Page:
By Juan Carlos Conesa and Yan Wang
China’s real GDP has been growing by almost 10 percent a year for the last three decades. For how long should we expect this spectacularly high growth to continue? We evaluate in a quantitative two sector model with segmented labor markets and financial frictions the prospects for China’s future growth under different policy scenarios. In our model the high growth rate observed in China since the early 1990s is fueled by the large increase in urban labor supply, because of rural-urban migration, and the emergence of private enterprises that absorb those migrant workers. Our simulations suggest that the rapid aging of its population will significantly decelerate urban labor force and economic growth starting around 2040. In a counterfactual exercise we show that substantial relaxation of labor market segmentation and financial constraints faced by private enterprises cannot compensate for that deceleration.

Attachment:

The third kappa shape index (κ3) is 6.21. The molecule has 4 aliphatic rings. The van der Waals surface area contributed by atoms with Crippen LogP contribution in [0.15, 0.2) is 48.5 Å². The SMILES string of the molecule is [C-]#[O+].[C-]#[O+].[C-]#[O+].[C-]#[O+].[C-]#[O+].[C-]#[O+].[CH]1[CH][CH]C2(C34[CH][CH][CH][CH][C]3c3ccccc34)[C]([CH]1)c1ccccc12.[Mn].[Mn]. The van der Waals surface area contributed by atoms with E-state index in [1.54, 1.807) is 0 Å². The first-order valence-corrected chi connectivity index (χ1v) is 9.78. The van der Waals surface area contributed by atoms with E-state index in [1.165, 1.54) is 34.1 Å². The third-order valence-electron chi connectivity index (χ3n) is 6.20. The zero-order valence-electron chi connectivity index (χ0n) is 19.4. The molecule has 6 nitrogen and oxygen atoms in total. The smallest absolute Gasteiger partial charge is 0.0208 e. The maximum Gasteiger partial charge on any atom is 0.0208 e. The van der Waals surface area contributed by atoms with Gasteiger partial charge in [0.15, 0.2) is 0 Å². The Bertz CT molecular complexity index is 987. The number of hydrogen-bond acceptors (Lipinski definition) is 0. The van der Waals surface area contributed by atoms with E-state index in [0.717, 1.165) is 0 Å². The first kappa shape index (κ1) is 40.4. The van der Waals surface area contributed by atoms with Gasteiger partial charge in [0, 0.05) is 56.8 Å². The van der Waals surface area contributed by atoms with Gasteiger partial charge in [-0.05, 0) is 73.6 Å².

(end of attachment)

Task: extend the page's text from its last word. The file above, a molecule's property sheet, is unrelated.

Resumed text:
Mainland China has a series of demographic time bombs waiting to explode: aging, sex imbalance, shrinking of population, many internal migrants with little rights. This paper addresses some of those. China is ahead of challenging times.